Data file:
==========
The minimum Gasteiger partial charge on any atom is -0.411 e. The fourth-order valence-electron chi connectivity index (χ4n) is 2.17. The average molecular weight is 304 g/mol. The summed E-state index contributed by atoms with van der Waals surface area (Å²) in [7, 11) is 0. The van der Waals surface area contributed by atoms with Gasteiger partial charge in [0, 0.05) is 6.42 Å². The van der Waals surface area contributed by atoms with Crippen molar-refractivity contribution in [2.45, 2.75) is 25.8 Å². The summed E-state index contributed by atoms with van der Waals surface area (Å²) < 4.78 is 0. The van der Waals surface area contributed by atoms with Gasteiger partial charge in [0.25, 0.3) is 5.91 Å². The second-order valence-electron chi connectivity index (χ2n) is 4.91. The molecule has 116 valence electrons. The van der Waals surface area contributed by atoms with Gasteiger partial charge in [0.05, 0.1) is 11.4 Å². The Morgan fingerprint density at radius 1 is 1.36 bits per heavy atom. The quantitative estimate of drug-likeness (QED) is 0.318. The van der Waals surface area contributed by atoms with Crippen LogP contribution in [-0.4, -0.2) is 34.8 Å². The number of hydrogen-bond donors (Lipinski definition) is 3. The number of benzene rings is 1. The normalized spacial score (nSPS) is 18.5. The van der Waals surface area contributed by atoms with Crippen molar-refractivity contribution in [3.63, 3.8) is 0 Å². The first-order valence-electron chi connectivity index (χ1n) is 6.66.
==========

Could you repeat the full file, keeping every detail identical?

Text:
The minimum Gasteiger partial charge on any atom is -0.411 e. The fourth-order valence-electron chi connectivity index (χ4n) is 2.17. The average molecular weight is 304 g/mol. The summed E-state index contributed by atoms with van der Waals surface area (Å²) in [7, 11) is 0. The van der Waals surface area contributed by atoms with Gasteiger partial charge in [0, 0.05) is 6.42 Å². The van der Waals surface area contributed by atoms with Crippen molar-refractivity contribution in [2.45, 2.75) is 25.8 Å². The summed E-state index contributed by atoms with van der Waals surface area (Å²) < 4.78 is 0. The van der Waals surface area contributed by atoms with Gasteiger partial charge in [0.25, 0.3) is 5.91 Å². The second-order valence-electron chi connectivity index (χ2n) is 4.91. The molecule has 116 valence electrons. The van der Waals surface area contributed by atoms with Gasteiger partial charge in [0.05, 0.1) is 11.4 Å². The Morgan fingerprint density at radius 1 is 1.36 bits per heavy atom. The quantitative estimate of drug-likeness (QED) is 0.318. The van der Waals surface area contributed by atoms with Crippen LogP contribution in [-0.4, -0.2) is 34.8 Å². The number of hydrogen-bond donors (Lipinski definition) is 3. The number of benzene rings is 1. The normalized spacial score (nSPS) is 18.5. The van der Waals surface area contributed by atoms with Crippen molar-refractivity contribution in [3.63, 3.8) is 0 Å². The first-order valence-electron chi connectivity index (χ1n) is 6.66.